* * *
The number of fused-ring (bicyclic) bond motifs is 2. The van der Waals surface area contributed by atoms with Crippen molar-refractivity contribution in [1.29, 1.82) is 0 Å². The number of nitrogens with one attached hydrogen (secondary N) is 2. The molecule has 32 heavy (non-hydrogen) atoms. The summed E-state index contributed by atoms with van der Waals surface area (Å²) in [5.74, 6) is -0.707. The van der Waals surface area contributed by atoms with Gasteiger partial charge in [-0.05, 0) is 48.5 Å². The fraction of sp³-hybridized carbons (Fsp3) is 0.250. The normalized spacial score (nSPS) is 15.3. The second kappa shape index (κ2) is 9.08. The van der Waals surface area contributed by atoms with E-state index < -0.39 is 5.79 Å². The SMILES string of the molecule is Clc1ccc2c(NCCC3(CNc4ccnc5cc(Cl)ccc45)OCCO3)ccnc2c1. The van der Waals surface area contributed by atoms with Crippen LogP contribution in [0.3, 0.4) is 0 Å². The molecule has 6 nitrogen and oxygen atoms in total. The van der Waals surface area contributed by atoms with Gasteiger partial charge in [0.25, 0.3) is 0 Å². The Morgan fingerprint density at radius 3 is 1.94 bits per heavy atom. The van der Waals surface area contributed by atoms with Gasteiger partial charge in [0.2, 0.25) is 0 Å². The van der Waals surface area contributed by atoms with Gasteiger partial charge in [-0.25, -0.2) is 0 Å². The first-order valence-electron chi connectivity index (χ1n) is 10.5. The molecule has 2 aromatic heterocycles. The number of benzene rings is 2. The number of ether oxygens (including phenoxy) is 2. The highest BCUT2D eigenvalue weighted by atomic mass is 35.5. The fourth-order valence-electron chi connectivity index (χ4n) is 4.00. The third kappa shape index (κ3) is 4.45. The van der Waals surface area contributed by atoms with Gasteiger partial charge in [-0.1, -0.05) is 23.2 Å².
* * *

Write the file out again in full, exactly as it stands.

The number of fused-ring (bicyclic) bond motifs is 2. The van der Waals surface area contributed by atoms with Crippen molar-refractivity contribution in [1.29, 1.82) is 0 Å². The number of nitrogens with one attached hydrogen (secondary N) is 2. The molecule has 32 heavy (non-hydrogen) atoms. The summed E-state index contributed by atoms with van der Waals surface area (Å²) in [5.74, 6) is -0.707. The van der Waals surface area contributed by atoms with Gasteiger partial charge in [-0.05, 0) is 48.5 Å². The fraction of sp³-hybridized carbons (Fsp3) is 0.250. The normalized spacial score (nSPS) is 15.3. The second kappa shape index (κ2) is 9.08. The van der Waals surface area contributed by atoms with E-state index < -0.39 is 5.79 Å². The SMILES string of the molecule is Clc1ccc2c(NCCC3(CNc4ccnc5cc(Cl)ccc45)OCCO3)ccnc2c1. The van der Waals surface area contributed by atoms with Crippen LogP contribution in [0.3, 0.4) is 0 Å². The molecule has 6 nitrogen and oxygen atoms in total. The van der Waals surface area contributed by atoms with Gasteiger partial charge in [0.25, 0.3) is 0 Å². The Morgan fingerprint density at radius 3 is 1.94 bits per heavy atom. The van der Waals surface area contributed by atoms with Gasteiger partial charge in [0.2, 0.25) is 0 Å². The van der Waals surface area contributed by atoms with Gasteiger partial charge in [-0.25, -0.2) is 0 Å². The first-order valence-electron chi connectivity index (χ1n) is 10.5. The molecule has 2 aromatic heterocycles. The number of benzene rings is 2. The number of ether oxygens (including phenoxy) is 2. The highest BCUT2D eigenvalue weighted by atomic mass is 35.5. The fourth-order valence-electron chi connectivity index (χ4n) is 4.00. The third kappa shape index (κ3) is 4.45. The van der Waals surface area contributed by atoms with Gasteiger partial charge in [-0.1, -0.05) is 23.2 Å².